Archive for July 17th, 2013

For the first time in my life, a man has is proffering me the opportunity you usually only read about:  not just becoming his mistress, but doing so with all the trappings.  Delightful traveling, charming bed-and-breakfast accommodations, wonderful lingerie and clothes, my own residence…This man isn’t Donald Trump, but it’s quite a step up from my usual.  He keeps telling me that spoiling me is what he enjoys.  I find it hard to take such generosity with the easy grace he’s clearly expecting.  Obviously, I don’t want to mess this up.  Any tips?

La Loge by Pierre-Auguste Renoir (1874)Whatever you’re doing, he’s obviously happy with it, so my advice is that you keep doing it.  Now, that may seem as though I’m being a smart-ass, but I assure you I’m not; there are two ways women mess up gigs like this, and both of them involve trying to change the situation.  The first strategy for failure is to decide being a mistress isn’t good enough any more, and pushing him to leave his wife; the second is the same way wives mess it up, by assuming the man is “caught” and getting lazy.  Both errors result from exactly the same cause: a failure to understand the basis of the arrangement.  A married man who keeps a mistress is not interested in replacing the former with the latter; he has economic, social and emotional reasons for staying married, and the mistress is his means of making up whatever he feels is lacking in that relationship.  So if the mistress starts trying to undermine her gentleman’s marriage, or fails to provide whatever interested him in the first place, there is no reason for him to continue the arrangement and heartache, drama and scandal may follow.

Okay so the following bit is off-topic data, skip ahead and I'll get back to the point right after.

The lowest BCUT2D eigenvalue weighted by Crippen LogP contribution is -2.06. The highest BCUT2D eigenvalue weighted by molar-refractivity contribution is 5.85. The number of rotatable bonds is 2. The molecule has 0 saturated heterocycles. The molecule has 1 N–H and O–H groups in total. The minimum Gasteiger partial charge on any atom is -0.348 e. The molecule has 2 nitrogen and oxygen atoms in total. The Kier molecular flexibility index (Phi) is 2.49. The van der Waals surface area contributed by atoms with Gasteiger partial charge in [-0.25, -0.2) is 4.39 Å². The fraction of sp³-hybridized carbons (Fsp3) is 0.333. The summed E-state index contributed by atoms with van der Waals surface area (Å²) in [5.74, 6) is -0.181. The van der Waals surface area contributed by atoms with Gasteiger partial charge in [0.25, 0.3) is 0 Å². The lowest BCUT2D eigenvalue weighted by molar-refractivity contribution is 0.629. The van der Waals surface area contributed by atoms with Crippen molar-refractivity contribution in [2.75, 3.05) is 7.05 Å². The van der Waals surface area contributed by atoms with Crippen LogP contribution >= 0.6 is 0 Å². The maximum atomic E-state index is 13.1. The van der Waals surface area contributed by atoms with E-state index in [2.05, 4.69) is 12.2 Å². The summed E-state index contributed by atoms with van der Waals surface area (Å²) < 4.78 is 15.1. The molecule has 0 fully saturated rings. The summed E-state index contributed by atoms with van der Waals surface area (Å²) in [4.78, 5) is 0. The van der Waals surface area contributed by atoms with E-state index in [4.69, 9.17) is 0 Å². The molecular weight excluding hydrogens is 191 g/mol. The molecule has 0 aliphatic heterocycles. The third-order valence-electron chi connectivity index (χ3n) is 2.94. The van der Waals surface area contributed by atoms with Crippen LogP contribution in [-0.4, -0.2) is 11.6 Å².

What it boils down to is this: being “kept” is a job.  It may be a very nice, pleasant dream job with fantastic fringe benefits, but it is still a means of earning one’s keep, and it needs to be thought of that way.  You are following in the footsteps of the great courtesans of old, and you should take the best of them as role models.  Keep making your patron happy in the ways you know best, let him know you appreciate what he does for you in return, always make time for him when he calls, and above all else be discreet.  And as long as you keep in mind that even the most loving relationships have an economic basis, I think you’ll do just fine.

(Have a question of your own?  Please consult this page to see if I’ve answered it in a previous column, and if not just click here to ask me via email.)

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